How has Dogfish Head stood out amongst the Bud and Coors of the world? It’s easy; their original mission of “off-centered ales for off-centered people” still resonates as much today, if not more, than it did almost sixteen years ago when they opened in 1995. At that time - they were the smallest commercial brewery in the country, today they are one of the top 25 breweries in America, out of 1600 breweries.
The focus of Dogfish Head has been to make beers that veer away from referencing commercially dominant styles. Rather, they incorporate exotic ingredients from around the world to create off-centered ales. In 2010, Dogfish Head was able to share and explore their passion through national television on Discovery Channel’s “Brew Masters”. This has given the brewery an opportunity to not only spread the word about their brand but the craft brewing renaissance sweeping the globe.
Sam Calagione’s, BREWING UP A BUSINESS 2E offers several new chapters, offering Dogfish Head’s most innovative marketing ideas, including how social media has become an integral part of the business model and how other small businesses can use it to catch up with bigger competitors. Calagione presents a compelling argument for choosing to keep his business small and artisanal, despite the growing demand for his products. Also, new content expands on the art of differentiating products and services in a crowded marketplace.
A highly entertaining and an enlightening first-hand tale, BREWING UP A BUSINESS 2E depicts the life of the company’s rise from the smallest commercial brewery in the country to the fastest growing brewery in the United States. The book is as unique and offbeat as the brewery that inspired it. Instead of being inspired by the Jack Welchs and Peter Druckers of the world Sam writes of a business philosophy based on lessons from Andy Warhol, Ralph Waldo Emerson, Bob Dylan, Miles Davis and Walt Whitman.
Sam Calagione emphasizes their off-centered philosophy in the upcoming 2nd edition of BREWING UP A BUSINESS, “We are “off-centered,” meaning that we’re not going to appeal to the majority. That said, we’ve been able to carve out a very healthy niche, growing by catering to a very small but increasing and very engaged minority beer drinking population – those who want more flavor, more diversity, more complexity, more food compatibility in their beer. Those are the folks we’ve grown with; and, there’s a lot more of them today than there were when we were the smallest craft brewery in the country. “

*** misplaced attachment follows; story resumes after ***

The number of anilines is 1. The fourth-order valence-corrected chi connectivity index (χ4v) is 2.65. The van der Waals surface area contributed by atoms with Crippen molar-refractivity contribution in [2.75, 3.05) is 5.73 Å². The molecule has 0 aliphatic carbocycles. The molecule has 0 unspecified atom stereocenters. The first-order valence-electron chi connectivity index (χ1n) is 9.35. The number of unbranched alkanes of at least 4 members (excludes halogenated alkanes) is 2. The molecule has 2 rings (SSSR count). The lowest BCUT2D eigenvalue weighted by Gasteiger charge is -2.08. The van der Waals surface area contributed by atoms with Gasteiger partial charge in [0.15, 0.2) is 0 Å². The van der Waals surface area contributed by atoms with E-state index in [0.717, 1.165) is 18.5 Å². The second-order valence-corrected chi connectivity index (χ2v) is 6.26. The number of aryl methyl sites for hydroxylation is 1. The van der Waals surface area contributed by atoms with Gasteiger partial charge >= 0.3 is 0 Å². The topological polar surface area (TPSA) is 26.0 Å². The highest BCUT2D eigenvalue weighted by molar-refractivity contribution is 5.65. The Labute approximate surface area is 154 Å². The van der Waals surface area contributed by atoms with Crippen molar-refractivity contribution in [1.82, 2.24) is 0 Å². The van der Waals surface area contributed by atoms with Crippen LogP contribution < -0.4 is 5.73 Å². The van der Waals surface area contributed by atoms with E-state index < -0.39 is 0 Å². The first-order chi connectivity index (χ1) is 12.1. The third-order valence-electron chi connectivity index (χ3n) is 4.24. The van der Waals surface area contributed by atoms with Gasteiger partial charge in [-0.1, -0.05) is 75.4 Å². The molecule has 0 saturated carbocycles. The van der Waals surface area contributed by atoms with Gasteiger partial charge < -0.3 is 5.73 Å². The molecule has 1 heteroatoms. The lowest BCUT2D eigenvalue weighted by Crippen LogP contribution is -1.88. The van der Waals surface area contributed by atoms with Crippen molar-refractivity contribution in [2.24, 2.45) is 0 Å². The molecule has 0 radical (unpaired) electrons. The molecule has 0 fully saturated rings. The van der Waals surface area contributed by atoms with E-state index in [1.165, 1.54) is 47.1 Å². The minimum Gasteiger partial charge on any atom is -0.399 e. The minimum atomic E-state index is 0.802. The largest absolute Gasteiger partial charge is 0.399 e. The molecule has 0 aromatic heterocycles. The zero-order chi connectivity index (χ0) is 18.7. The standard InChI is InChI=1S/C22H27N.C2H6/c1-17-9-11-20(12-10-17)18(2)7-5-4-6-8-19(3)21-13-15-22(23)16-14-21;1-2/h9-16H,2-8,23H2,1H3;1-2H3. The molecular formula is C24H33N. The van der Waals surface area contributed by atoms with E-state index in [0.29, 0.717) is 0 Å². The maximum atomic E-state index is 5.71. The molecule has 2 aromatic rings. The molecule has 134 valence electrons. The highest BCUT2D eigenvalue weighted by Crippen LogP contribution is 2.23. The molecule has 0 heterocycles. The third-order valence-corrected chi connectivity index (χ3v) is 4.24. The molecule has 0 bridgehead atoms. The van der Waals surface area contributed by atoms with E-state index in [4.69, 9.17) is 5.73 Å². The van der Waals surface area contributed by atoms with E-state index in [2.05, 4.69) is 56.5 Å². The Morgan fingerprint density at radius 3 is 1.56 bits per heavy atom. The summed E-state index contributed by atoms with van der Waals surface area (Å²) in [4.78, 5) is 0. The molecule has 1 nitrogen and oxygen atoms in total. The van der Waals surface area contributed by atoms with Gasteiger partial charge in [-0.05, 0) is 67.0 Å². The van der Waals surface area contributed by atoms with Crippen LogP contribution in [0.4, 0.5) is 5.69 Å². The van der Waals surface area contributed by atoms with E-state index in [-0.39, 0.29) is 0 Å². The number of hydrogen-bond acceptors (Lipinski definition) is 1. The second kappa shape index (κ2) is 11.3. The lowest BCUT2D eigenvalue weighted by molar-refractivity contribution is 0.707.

Calgione’s innovative style has earned him a reputation as one of America's most adventuresome brewers and businessmen. He was named by The Small Business Association as Businessman of the Year for 2004 and has been recognized as the youngest person to be named to the Board of Directors for the Association of Brewers.
With real lessons on entrepreneurship, as well as practical ideas on nontraditional marketing, BREWING UP A BUSINESS 2E is a business story that will open readers’ eyes to the benefits of thinking outside the box. Using unconventional marketing and promotional techniques as well as a strong-willed determination to succeed, Sam and his team at Dogfish Head have defied the odds and built a successful business within an industry that is ruled by massive companies, strict government regulations and large advertising budgets.
About the Author:
Sam Calagione (Milton, DE) is the founder and owner of Dogfish Head Craft Brewery , the nation's fastest growing independent brewery, and Dogfish Head Brewings & Eats in Rehoboth Beach, DE. His innovative style has earned him a reputation as one of America's most adventurous entrepreneurs and brewers. He has been named Businessman of the Year by The Small Business Association and is the youngest person to be named to the Board of Directors for the Association of Brewers. Sam has been featured in publications as diverse as Wall Street Journal, BusinessWeek, Playboy, People, and Bon Appetit, and is the host of the new series Brew Masters on Discovery Channel.
26 Jan. 2011